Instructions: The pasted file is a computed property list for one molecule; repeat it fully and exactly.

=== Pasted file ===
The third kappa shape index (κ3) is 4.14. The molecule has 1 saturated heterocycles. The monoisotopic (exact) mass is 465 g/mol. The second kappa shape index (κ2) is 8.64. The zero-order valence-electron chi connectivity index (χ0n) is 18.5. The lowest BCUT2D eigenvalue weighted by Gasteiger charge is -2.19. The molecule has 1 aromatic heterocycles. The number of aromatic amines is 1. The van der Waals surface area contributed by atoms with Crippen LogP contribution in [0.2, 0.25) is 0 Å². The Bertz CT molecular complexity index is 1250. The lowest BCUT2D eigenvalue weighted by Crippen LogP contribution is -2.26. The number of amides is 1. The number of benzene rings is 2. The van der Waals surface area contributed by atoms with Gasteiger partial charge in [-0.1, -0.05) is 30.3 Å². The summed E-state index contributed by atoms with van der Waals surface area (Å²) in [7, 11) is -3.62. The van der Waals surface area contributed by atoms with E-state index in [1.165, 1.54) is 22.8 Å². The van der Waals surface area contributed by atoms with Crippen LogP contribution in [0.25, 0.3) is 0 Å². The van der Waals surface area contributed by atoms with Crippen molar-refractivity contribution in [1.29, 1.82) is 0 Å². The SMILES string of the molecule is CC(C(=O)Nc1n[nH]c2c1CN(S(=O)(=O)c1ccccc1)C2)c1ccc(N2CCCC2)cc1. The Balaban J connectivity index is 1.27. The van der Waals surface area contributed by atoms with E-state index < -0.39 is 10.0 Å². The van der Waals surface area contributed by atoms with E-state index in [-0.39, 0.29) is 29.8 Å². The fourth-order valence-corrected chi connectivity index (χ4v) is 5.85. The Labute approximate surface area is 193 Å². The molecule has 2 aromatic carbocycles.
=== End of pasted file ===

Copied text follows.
The third kappa shape index (κ3) is 4.14. The molecule has 1 saturated heterocycles. The monoisotopic (exact) mass is 465 g/mol. The second kappa shape index (κ2) is 8.64. The zero-order valence-electron chi connectivity index (χ0n) is 18.5. The lowest BCUT2D eigenvalue weighted by Gasteiger charge is -2.19. The molecule has 1 aromatic heterocycles. The number of aromatic amines is 1. The van der Waals surface area contributed by atoms with Crippen LogP contribution in [0.2, 0.25) is 0 Å². The Bertz CT molecular complexity index is 1250. The lowest BCUT2D eigenvalue weighted by Crippen LogP contribution is -2.26. The number of amides is 1. The number of benzene rings is 2. The van der Waals surface area contributed by atoms with Gasteiger partial charge in [-0.1, -0.05) is 30.3 Å². The summed E-state index contributed by atoms with van der Waals surface area (Å²) in [7, 11) is -3.62. The van der Waals surface area contributed by atoms with E-state index in [1.165, 1.54) is 22.8 Å². The van der Waals surface area contributed by atoms with Crippen LogP contribution in [0.25, 0.3) is 0 Å². The van der Waals surface area contributed by atoms with Crippen molar-refractivity contribution in [1.29, 1.82) is 0 Å². The SMILES string of the molecule is CC(C(=O)Nc1n[nH]c2c1CN(S(=O)(=O)c1ccccc1)C2)c1ccc(N2CCCC2)cc1. The Balaban J connectivity index is 1.27. The van der Waals surface area contributed by atoms with E-state index < -0.39 is 10.0 Å². The van der Waals surface area contributed by atoms with E-state index in [-0.39, 0.29) is 29.8 Å². The fourth-order valence-corrected chi connectivity index (χ4v) is 5.85. The Labute approximate surface area is 193 Å². The molecule has 2 aromatic carbocycles.